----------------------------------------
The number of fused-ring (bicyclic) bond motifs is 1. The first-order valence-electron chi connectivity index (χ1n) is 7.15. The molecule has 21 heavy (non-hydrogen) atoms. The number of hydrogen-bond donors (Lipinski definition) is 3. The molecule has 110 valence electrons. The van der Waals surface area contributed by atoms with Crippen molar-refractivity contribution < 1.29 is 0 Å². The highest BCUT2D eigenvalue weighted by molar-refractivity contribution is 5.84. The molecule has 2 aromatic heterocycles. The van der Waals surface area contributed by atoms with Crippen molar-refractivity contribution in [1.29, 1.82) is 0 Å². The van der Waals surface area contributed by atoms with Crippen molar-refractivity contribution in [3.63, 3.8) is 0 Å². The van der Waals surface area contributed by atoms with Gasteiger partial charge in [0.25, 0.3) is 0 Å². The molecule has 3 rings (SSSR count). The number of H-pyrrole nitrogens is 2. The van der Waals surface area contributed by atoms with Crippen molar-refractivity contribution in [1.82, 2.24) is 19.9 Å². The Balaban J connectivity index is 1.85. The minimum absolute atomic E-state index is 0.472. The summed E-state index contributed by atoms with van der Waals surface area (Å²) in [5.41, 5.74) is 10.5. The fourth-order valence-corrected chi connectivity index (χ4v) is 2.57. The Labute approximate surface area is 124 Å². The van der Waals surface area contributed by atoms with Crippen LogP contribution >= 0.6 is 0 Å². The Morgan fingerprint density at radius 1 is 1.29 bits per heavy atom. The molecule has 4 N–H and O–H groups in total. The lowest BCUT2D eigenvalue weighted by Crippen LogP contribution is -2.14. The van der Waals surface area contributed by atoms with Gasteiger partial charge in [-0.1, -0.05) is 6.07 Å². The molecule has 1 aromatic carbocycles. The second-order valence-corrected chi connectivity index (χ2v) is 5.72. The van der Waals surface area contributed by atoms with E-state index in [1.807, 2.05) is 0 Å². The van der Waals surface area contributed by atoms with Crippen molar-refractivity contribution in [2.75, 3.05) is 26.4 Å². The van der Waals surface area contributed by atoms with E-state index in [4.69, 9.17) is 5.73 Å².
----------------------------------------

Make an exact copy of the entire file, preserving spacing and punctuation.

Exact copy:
The number of fused-ring (bicyclic) bond motifs is 1. The first-order valence-electron chi connectivity index (χ1n) is 7.15. The molecule has 21 heavy (non-hydrogen) atoms. The number of hydrogen-bond donors (Lipinski definition) is 3. The molecule has 110 valence electrons. The van der Waals surface area contributed by atoms with Crippen molar-refractivity contribution < 1.29 is 0 Å². The highest BCUT2D eigenvalue weighted by molar-refractivity contribution is 5.84. The molecule has 2 aromatic heterocycles. The van der Waals surface area contributed by atoms with Crippen molar-refractivity contribution in [1.29, 1.82) is 0 Å². The van der Waals surface area contributed by atoms with Crippen molar-refractivity contribution in [3.63, 3.8) is 0 Å². The van der Waals surface area contributed by atoms with Gasteiger partial charge in [0.25, 0.3) is 0 Å². The molecule has 3 rings (SSSR count). The number of H-pyrrole nitrogens is 2. The van der Waals surface area contributed by atoms with Crippen molar-refractivity contribution in [1.82, 2.24) is 19.9 Å². The Balaban J connectivity index is 1.85. The minimum absolute atomic E-state index is 0.472. The summed E-state index contributed by atoms with van der Waals surface area (Å²) in [5.41, 5.74) is 10.5. The fourth-order valence-corrected chi connectivity index (χ4v) is 2.57. The Labute approximate surface area is 124 Å². The van der Waals surface area contributed by atoms with Crippen LogP contribution >= 0.6 is 0 Å². The Morgan fingerprint density at radius 1 is 1.29 bits per heavy atom. The molecule has 4 N–H and O–H groups in total. The lowest BCUT2D eigenvalue weighted by Crippen LogP contribution is -2.14. The van der Waals surface area contributed by atoms with Gasteiger partial charge in [-0.1, -0.05) is 6.07 Å². The molecule has 1 aromatic carbocycles. The second-order valence-corrected chi connectivity index (χ2v) is 5.72. The van der Waals surface area contributed by atoms with E-state index in [1.807, 2.05) is 0 Å². The van der Waals surface area contributed by atoms with Crippen molar-refractivity contribution in [2.75, 3.05) is 26.4 Å². The van der Waals surface area contributed by atoms with E-state index in [4.69, 9.17) is 5.73 Å².